A passion for people, a person of great patience who encompasses a “never-give-up” attitude and a desire to be an agent of change. That is what it takes to be a social worker, according to Victoria Yee from City Harvest Community Services Association.
Since young, Yee has enjoyed helping people. She was appointed to be the pastoral care councilor (who was in charge of community service projects) for her peers in secondary school and junior college days. This zeal paved the way to her graduating with a Honours Degree in Social Work at the National University of Singapore. The skills and knowledge she has gained help her to mobilize change and improve the lives of people who are in need.
|PHOTOS: Sharlynn Pek|
1. In your role as a social worker, who are the people you have helped?
I’ve helped a wide range of clients — children, youth, elderly and needy families such as single-parent families and ex-offenders.
2. Can you give us some examples of successful cases?
Once, I helped a group of at-risk students. They played truant and were not interested in attending school. The teachers labelled them as troubled teens in the school. I remembered that one of them was under probation with MCYS. After 6 months of mentorship, groupwork sessions, they responded well and became more interested in attending lessons and learning in school. The teachers saw the change among the students as they tried to get involved with activities in school.
I explored counseling inmates for 1 to 2 years. Most of them were incarcerated for various reasons. After some time, I found that they could possibly be one of the most sincere and grateful clients I help. After 6 months of group work and counseling, some decided to leave their gangs and do something meaningful in their lives upon release. There was an ex-inmate who was under my care who found a job almost immediately after he was released. After working for a month, he approached me and offered to help as a volunteer. Today, he is helping others through mentorship programme!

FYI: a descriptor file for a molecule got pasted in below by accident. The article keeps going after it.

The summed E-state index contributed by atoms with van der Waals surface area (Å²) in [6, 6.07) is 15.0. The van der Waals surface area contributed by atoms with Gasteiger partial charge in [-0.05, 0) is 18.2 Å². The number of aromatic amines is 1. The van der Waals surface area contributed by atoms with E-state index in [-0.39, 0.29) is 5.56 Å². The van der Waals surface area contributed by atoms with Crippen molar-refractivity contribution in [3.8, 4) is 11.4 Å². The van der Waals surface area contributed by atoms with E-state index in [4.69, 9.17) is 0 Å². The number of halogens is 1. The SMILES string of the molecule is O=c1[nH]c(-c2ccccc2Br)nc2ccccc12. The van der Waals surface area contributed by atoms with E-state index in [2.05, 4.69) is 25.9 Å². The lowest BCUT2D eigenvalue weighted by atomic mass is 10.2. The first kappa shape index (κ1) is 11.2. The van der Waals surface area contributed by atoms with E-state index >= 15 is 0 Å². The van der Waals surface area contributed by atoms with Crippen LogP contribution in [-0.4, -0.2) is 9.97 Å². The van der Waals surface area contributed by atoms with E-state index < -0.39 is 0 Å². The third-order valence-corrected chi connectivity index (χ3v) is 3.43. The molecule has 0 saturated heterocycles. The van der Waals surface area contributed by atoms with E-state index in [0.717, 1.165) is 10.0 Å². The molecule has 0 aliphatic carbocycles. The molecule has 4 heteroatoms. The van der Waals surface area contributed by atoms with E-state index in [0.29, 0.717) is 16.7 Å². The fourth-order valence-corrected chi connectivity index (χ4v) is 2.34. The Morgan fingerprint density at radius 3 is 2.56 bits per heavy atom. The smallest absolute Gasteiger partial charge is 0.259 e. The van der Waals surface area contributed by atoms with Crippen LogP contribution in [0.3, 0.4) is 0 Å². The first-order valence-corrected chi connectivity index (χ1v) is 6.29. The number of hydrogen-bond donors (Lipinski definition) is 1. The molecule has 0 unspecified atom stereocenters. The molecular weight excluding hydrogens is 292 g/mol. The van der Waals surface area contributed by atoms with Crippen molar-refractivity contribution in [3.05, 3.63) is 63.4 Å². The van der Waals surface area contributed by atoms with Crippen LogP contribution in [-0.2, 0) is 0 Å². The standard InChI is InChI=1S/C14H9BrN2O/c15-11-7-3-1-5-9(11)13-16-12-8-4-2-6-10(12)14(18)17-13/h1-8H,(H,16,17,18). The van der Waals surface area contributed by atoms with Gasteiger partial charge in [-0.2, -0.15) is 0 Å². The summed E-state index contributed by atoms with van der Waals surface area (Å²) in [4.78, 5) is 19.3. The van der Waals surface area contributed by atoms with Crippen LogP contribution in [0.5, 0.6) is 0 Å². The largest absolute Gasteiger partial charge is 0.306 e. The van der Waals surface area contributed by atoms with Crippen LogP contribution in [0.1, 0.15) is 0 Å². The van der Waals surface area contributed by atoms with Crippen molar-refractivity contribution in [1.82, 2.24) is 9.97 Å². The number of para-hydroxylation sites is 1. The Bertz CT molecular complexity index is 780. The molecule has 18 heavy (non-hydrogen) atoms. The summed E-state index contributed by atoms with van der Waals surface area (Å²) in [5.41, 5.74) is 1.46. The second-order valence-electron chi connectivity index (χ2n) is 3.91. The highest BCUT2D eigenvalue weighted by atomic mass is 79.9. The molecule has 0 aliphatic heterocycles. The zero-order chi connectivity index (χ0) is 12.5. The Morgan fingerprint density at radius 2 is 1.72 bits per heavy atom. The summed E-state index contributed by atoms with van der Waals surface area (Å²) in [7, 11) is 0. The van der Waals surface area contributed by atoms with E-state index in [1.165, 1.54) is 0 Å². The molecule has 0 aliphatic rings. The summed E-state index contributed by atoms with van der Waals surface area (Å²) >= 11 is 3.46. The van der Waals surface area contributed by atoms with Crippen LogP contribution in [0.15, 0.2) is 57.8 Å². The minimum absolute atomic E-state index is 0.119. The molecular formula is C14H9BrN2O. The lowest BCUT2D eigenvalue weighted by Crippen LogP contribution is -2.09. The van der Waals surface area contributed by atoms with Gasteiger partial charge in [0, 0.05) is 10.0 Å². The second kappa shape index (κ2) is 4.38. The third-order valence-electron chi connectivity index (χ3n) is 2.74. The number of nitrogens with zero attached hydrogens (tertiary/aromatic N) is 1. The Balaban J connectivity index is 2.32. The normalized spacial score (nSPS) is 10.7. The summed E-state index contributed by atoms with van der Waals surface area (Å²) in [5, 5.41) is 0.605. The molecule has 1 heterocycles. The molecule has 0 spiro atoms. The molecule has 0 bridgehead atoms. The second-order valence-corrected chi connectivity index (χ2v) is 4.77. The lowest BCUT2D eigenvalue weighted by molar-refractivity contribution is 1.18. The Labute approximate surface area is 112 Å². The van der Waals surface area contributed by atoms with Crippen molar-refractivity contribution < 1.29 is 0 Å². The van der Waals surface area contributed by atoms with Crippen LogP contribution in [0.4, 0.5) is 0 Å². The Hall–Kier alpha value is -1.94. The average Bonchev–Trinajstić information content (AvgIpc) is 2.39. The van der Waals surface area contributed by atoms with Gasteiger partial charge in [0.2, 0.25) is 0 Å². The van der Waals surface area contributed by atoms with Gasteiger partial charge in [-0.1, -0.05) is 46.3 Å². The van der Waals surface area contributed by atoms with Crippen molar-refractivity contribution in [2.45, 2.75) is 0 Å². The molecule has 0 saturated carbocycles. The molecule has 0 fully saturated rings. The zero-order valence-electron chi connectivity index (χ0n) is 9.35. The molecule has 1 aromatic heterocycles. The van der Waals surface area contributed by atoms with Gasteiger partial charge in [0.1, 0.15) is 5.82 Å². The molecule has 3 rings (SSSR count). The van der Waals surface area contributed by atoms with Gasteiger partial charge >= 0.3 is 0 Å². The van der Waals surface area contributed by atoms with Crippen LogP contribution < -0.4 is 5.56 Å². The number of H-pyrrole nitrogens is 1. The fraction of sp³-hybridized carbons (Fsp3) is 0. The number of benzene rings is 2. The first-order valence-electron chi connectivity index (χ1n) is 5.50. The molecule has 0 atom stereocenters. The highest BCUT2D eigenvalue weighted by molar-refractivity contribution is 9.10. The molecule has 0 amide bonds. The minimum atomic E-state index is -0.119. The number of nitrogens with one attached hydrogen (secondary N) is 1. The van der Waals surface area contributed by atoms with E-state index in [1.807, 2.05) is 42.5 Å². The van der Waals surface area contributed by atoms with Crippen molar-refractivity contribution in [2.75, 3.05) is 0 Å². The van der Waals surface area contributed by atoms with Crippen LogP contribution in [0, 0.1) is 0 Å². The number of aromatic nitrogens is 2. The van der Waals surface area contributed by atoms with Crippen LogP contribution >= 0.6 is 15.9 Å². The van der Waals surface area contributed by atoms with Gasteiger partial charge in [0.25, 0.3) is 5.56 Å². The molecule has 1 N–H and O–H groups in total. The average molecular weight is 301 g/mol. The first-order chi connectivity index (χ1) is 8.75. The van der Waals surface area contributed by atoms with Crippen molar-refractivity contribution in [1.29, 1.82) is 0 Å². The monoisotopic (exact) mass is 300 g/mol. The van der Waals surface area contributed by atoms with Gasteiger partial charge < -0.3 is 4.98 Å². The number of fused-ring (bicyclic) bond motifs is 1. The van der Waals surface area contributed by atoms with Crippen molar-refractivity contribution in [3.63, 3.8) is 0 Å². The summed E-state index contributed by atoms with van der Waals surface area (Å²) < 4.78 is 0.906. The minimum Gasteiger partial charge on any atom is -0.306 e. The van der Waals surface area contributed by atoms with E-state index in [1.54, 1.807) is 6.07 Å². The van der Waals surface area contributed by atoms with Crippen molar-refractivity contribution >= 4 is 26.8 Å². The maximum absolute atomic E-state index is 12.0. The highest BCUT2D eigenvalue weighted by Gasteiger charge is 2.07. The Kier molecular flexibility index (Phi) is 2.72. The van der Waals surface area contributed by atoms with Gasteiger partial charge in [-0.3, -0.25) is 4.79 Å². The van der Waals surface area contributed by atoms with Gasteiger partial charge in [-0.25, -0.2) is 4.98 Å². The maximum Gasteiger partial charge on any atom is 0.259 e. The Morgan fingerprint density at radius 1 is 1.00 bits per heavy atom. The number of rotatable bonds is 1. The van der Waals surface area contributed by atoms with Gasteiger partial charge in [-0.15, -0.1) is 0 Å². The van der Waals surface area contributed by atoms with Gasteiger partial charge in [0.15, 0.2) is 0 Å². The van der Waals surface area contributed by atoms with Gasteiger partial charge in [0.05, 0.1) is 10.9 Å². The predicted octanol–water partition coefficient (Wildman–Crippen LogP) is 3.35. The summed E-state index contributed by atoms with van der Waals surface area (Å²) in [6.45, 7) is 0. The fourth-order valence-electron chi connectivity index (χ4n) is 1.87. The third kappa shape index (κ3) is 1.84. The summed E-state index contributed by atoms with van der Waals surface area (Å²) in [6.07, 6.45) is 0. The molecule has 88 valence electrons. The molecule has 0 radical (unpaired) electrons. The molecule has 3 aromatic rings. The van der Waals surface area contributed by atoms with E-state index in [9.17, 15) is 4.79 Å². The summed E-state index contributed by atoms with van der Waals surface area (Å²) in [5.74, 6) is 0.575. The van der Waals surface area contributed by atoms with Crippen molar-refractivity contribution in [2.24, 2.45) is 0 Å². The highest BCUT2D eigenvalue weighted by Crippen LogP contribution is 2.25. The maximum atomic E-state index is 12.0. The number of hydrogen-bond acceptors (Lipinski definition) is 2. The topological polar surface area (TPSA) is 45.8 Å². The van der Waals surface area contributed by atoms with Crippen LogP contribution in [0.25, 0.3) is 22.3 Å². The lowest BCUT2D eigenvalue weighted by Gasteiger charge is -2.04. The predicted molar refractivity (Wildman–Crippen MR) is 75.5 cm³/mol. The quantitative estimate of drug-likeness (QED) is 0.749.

There was once I helped a mother with 4 young children. Their father was imprisoned and life was very challenging as the sole breadwinner was not around. I linked resources to help the family and explored working opportunities for the mother. Through my interaction with her, I found that she loves to bake. With some help, she managed to get an oven and started a small baking business. One of our volunteers designed a flyer to advertise her products for her. She has clinched quite a number of deals since. Now, she is happier and more positive.
3. Can you give us some examples of unsuccessful cases?
Some clients do not give me sufficient information to help. Sometimes, even when information is given, the referred person is not open for help.
4. What are some challenges you face as a social worker?
I guess it is true that people are habitual creatures. Some clients are fixed in their minds and are not open to new ideas. They feel that they lose control over their lives if they change. These people always feel that they need help when in reality, they have the ability to help themselves.
A personal challenge I have is the emotional burden I sometimes carry upon myself. I have a tendency to offer help to every client I come across but however, not all will fall within our service boundaries. For instance, we currently don’t offer shelter and hence would have to refer them elsewhere. There are also times I fail to care for my body and fall sick in the course of work. Thankfully, my boss and colleagues have been very supportive.
5. What are some of the joys experienced as a social worker?
Receiving simple thank you letters from clients are very heart-warming. I love to see their lives changed for the better, especially when they start to manage on their own.